Tag Archives: food I miss

Food shopping from Norway

Back in Rome after some days in Norway, with a suitcase laden with Norwegian food. I know, Italy has absolutely fantastic food, but sometimes it is just nice to have food from home, and not necessarily the gourmet kind….. This is the infamous tubeost, squeezy cheese in a tube. Not as terrible as it sounds, honestly! Here are some with bacon, with blue cheese and whiskey, with shrimp, and a bacon-pepper one. Norwegian supermarkets have shelves and shelves of these. 20130901-150000.jpg
Gooseberry jam made by my mother, Toro tomato soup with macaroni (so retro but so good), rye flour and barley flour, raspeball mix (for potato-rye dumplings), flatbread, dark syrup, marzipan and honey. 20130901-150008.jpg
And the chilled goods: cheese with caraway, sweet dark goat cheese, liver pâté, and kaviar, salted smoked cod roe. Oh, and a spreadable chorizo-parmesan cheese, very exotic. 20130901-145954.jpg
Smash chocolates, salty corn covered with chocolate. And two new akevitts to try, with wild caraway and one with wild caraway and apple.

Having unpacked all this, I must say it is still really nice to be back with fresh Italian fruit and vegetables. The peaches are still nice, the zucchini are green and shiny, there are piles and piles of fragrant cherry tomatoes, and I think a nice vegetarian curry might be on the menu tonight. Our local pasta shop (just downstairs – I could almost lower a basket to them with cash and get pasta sent up….) is still on holidays, otherwise we would be enjoying a plate of fresh ravioli with ricotta and spinach. Mmmmmmm…… Good thing the pasta shop re-opens this week. After a week of salmon, meat and potatoes up north I feel a definite pasta deficit creeping in.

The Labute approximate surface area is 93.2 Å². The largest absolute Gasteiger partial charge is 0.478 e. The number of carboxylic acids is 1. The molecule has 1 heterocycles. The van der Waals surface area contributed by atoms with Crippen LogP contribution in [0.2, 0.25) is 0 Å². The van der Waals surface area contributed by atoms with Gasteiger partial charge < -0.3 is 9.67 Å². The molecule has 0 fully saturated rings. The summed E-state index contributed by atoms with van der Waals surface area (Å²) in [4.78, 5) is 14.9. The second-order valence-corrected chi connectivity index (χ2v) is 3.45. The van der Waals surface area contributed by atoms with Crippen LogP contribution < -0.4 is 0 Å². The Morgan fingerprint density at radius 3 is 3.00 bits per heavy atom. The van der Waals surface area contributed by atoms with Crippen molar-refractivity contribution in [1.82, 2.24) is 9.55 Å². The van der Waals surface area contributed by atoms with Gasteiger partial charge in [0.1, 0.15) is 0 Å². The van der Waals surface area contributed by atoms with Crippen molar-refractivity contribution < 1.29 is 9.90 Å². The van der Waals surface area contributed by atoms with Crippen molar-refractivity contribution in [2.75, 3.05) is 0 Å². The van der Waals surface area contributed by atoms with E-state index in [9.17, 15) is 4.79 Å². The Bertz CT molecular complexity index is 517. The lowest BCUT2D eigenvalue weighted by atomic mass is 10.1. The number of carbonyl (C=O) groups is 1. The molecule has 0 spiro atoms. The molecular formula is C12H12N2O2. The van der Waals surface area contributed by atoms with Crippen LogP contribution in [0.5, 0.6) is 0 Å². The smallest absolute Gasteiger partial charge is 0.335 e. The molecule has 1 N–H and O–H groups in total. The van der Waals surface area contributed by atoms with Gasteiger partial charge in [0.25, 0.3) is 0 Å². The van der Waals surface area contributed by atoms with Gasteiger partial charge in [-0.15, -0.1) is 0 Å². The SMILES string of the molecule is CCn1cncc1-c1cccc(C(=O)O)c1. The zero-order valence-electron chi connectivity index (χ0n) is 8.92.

Almost like my mother’s bread: Norwegian-style semolina sourdough bread

Going to dinner at the house of friends, I will often bring an oven-warm sourdough loaf, rather than wine. A crusty boule, slashed, with imprints of the banneton; fragrant and artisanal. (If the bread fell flat, I bring wine….) I love baking with sourdough, and experimenting with ratios. Sometimes, however, I just feel like having plain, assuming bread. At home in Norway, bread baking is not necessarily anything fancy, it’s just something you do. You bake a big batch, and freeze some loaves in the obligatory massive chest freezer (for blueberries, fish you’ve caught, a quarter of a moose from last year’s hunt, some cinnamon rolls to defrost in case of company, and probably a few frozen pizzas).

My mother bakes bread regularly, with yeast and assorted flours.and I’ve been craving a slice of her hverdagsbrød, everyday bread, with salted butter and some thick Norwegian honey. I will not be going back for a while, but thought I’d try to emulate it: not architectural and airy, but good solid bread for a cheese sandwich, one you can spread jam on without it dripping through. This was inspired by Tartine’s Semolina Boule, but as you can see, it is absolutely nothing like that beautiful creation. However, it was close to what I had in mind, so I’m happy with this.

This recipe is good for baking straight from the fridge in the morning. To bake in the morning, start the dough the night before.


Norwegian-style semolina sourdough bread

250 g rye sourdough starter, 100% hydration
650 g + 30 g water (room temperature)
400 g semolina flour
400 g plain flour (00)
165 g wholewheat flour
Handful of sunflower seeds (optional)
10 g salt